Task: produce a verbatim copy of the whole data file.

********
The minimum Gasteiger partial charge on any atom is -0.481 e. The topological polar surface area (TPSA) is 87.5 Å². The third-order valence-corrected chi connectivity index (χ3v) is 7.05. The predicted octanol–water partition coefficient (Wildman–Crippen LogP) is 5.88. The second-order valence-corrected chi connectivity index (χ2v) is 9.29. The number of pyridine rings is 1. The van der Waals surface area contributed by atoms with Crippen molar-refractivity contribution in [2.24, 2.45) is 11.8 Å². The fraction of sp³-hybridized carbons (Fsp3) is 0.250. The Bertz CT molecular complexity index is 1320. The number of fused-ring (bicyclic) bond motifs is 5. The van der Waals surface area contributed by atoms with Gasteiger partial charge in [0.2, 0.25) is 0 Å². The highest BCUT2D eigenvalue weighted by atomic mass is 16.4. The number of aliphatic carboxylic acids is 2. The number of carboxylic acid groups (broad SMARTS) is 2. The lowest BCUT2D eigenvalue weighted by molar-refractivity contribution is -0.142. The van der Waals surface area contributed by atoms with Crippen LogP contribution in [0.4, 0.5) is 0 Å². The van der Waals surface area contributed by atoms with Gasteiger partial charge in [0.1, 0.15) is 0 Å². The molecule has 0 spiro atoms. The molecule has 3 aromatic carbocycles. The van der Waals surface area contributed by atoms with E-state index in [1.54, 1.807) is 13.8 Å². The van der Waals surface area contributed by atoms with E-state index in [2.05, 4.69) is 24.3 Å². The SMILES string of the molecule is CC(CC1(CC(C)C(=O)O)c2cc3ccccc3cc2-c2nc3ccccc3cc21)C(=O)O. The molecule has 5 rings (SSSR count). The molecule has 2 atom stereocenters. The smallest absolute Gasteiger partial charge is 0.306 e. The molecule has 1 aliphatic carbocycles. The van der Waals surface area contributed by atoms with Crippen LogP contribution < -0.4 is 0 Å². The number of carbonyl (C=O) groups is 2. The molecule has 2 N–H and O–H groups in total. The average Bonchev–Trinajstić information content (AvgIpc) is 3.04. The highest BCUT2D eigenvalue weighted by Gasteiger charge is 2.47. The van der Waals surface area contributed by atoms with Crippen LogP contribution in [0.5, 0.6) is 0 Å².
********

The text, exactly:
The minimum Gasteiger partial charge on any atom is -0.481 e. The topological polar surface area (TPSA) is 87.5 Å². The third-order valence-corrected chi connectivity index (χ3v) is 7.05. The predicted octanol–water partition coefficient (Wildman–Crippen LogP) is 5.88. The second-order valence-corrected chi connectivity index (χ2v) is 9.29. The number of pyridine rings is 1. The van der Waals surface area contributed by atoms with Crippen molar-refractivity contribution in [2.24, 2.45) is 11.8 Å². The fraction of sp³-hybridized carbons (Fsp3) is 0.250. The Bertz CT molecular complexity index is 1320. The number of fused-ring (bicyclic) bond motifs is 5. The van der Waals surface area contributed by atoms with Gasteiger partial charge in [0.2, 0.25) is 0 Å². The highest BCUT2D eigenvalue weighted by atomic mass is 16.4. The number of aliphatic carboxylic acids is 2. The number of carboxylic acid groups (broad SMARTS) is 2. The lowest BCUT2D eigenvalue weighted by molar-refractivity contribution is -0.142. The van der Waals surface area contributed by atoms with Crippen LogP contribution in [0.4, 0.5) is 0 Å². The van der Waals surface area contributed by atoms with Gasteiger partial charge in [0.1, 0.15) is 0 Å². The molecule has 0 spiro atoms. The molecule has 3 aromatic carbocycles. The van der Waals surface area contributed by atoms with E-state index in [1.54, 1.807) is 13.8 Å². The van der Waals surface area contributed by atoms with E-state index in [2.05, 4.69) is 24.3 Å². The SMILES string of the molecule is CC(CC1(CC(C)C(=O)O)c2cc3ccccc3cc2-c2nc3ccccc3cc21)C(=O)O. The molecule has 5 rings (SSSR count). The molecule has 2 atom stereocenters. The smallest absolute Gasteiger partial charge is 0.306 e. The molecule has 1 aliphatic carbocycles. The van der Waals surface area contributed by atoms with Crippen LogP contribution < -0.4 is 0 Å². The number of carbonyl (C=O) groups is 2. The molecule has 2 N–H and O–H groups in total. The average Bonchev–Trinajstić information content (AvgIpc) is 3.04. The highest BCUT2D eigenvalue weighted by Gasteiger charge is 2.47. The van der Waals surface area contributed by atoms with Crippen LogP contribution in [0.5, 0.6) is 0 Å².